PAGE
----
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Hoffmann, R. A wiki for the life sciences where authorship matters. Nature Genetics (2008)

Activation of thromboxane and prostacyclin receptors elicits opposing effects on vascular smooth muscle cell growth and mitogen-activated protein kinase signaling cascades.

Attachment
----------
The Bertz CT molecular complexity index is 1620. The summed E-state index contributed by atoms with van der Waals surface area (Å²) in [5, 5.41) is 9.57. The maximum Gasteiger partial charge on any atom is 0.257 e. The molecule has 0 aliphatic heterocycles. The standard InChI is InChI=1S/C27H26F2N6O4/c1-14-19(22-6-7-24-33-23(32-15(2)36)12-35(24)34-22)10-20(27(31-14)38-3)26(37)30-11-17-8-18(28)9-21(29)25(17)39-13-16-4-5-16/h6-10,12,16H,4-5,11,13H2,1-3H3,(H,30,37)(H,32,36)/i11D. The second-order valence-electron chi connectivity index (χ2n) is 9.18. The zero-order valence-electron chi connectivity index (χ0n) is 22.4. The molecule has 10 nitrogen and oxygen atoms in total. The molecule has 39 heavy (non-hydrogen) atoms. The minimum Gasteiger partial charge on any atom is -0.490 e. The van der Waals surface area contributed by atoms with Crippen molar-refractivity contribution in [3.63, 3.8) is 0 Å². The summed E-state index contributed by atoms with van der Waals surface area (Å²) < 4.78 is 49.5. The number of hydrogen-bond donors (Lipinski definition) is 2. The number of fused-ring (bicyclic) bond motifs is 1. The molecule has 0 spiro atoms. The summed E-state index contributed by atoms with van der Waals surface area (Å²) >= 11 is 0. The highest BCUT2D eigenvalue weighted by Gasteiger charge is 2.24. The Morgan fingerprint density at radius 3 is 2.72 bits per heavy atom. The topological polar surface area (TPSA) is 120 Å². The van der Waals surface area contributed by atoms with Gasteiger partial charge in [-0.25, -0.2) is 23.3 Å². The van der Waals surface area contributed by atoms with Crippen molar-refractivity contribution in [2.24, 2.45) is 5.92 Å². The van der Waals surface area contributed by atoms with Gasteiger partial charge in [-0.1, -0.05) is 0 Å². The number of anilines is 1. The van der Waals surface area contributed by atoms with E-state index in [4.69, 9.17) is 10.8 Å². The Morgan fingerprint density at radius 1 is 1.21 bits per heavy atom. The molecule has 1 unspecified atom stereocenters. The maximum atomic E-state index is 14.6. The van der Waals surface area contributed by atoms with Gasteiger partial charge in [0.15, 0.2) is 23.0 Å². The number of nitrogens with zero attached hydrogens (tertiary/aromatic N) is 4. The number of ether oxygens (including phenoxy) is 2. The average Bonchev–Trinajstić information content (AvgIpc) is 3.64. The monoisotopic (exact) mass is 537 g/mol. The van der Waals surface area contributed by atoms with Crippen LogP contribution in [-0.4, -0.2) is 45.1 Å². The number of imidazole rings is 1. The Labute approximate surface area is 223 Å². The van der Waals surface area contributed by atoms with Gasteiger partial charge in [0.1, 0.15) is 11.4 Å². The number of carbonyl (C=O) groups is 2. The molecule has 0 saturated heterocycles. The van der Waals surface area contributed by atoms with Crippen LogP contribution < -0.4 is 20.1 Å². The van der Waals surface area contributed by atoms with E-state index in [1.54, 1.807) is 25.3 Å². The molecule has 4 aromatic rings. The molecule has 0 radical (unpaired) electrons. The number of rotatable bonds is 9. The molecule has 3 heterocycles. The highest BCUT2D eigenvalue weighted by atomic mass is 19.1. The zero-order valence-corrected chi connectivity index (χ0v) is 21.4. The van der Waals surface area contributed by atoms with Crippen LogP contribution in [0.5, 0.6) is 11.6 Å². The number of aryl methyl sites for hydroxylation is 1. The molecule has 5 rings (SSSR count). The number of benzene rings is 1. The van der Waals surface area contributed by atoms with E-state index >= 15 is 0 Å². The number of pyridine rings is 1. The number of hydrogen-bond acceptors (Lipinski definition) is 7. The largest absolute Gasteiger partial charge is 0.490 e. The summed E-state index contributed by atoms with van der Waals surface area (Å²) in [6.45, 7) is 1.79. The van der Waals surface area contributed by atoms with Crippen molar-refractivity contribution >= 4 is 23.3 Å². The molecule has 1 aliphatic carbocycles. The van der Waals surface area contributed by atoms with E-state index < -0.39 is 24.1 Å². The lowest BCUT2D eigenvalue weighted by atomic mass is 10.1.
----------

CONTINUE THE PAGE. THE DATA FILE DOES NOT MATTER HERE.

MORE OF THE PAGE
Thromboxane A2 stimulation of smooth muscle cells contributes to the development of vascular lesions after percutaneous transluminal coronary angioplasty. In view of this, we examined the signaling pathways stimulated by a thromboxane receptor agonist, U-46619, in cultures of rat aortic smooth muscle cells. Treatment of rat aortic smooth muscle cells with U-46619 induced cellular hypertrophy ([14C]leucine incorporation) without stimulating mitogenesis ([3H]thymidine incorporation). Analysis of signaling pathways elicited by U-46619 revealed enhanced tyrosine phosphorylation and increased enzymatic activity of mitogen-activated protein (MAP) kinase (Erk2). U-46619 also activated signaling proteins upstream of p21-ras, inducing tyrosine phosphorylation on Shc and complex formation between Shc and growth factor receptor binding protein-2 (GRB2). Exposure of cells to a stable prostacyclin analogue, ciprostene calcium, attenuated U-46619-induced cellular hypertrophy and MAP kinase activity. Ciprostene treatment elevated cellular cAMP and inhibited U-46619-induced tyrosine phosphorylation on Shc and Shc/GRB2 complex formation. These results demonstrate that stimulation of thromboxane A2 and prostacyclin receptors have opposing effects on smooth muscle cell hypertrophy and the signaling pathways associated with this process. We conclude that inhibition of Shc/GRB2 complex formation and MAP kinase activity by ciprostene may contribute to its ability to limit restenosis injury.[1]


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